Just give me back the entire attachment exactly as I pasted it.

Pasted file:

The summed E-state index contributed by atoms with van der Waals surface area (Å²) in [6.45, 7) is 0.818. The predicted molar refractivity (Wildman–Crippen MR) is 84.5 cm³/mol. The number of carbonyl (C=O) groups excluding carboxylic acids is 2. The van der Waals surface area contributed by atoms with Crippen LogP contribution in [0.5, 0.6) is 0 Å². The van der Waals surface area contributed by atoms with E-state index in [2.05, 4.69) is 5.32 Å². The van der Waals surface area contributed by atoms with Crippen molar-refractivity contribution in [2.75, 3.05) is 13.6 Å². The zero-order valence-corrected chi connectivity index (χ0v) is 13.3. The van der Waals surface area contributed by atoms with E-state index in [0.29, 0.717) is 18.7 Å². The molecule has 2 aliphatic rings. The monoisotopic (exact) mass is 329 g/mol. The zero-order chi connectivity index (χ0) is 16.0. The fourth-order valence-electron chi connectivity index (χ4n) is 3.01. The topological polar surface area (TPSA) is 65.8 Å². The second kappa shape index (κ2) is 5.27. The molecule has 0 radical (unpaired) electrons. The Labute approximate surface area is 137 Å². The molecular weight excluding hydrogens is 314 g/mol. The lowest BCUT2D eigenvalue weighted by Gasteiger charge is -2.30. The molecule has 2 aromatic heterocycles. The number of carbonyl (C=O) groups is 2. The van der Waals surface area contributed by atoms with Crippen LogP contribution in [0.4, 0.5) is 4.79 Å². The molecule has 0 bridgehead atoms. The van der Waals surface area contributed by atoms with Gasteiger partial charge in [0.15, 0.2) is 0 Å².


The summed E-state index contributed by atoms with van der Waals surface area (Å²) in [6.45, 7) is 0.818. The predicted molar refractivity (Wildman–Crippen MR) is 84.5 cm³/mol. The number of carbonyl (C=O) groups excluding carboxylic acids is 2. The van der Waals surface area contributed by atoms with Crippen LogP contribution in [0.5, 0.6) is 0 Å². The van der Waals surface area contributed by atoms with E-state index in [2.05, 4.69) is 5.32 Å². The van der Waals surface area contributed by atoms with Crippen molar-refractivity contribution in [2.75, 3.05) is 13.6 Å². The zero-order valence-corrected chi connectivity index (χ0v) is 13.3. The van der Waals surface area contributed by atoms with E-state index in [0.29, 0.717) is 18.7 Å². The molecule has 2 aliphatic rings. The monoisotopic (exact) mass is 329 g/mol. The zero-order chi connectivity index (χ0) is 16.0. The fourth-order valence-electron chi connectivity index (χ4n) is 3.01. The topological polar surface area (TPSA) is 65.8 Å². The second kappa shape index (κ2) is 5.27. The molecule has 0 radical (unpaired) electrons. The Labute approximate surface area is 137 Å². The molecular weight excluding hydrogens is 314 g/mol. The lowest BCUT2D eigenvalue weighted by Gasteiger charge is -2.30. The molecule has 2 aromatic heterocycles. The number of carbonyl (C=O) groups is 2. The van der Waals surface area contributed by atoms with Crippen LogP contribution in [0.4, 0.5) is 4.79 Å². The molecule has 0 bridgehead atoms. The van der Waals surface area contributed by atoms with Gasteiger partial charge in [0.15, 0.2) is 0 Å².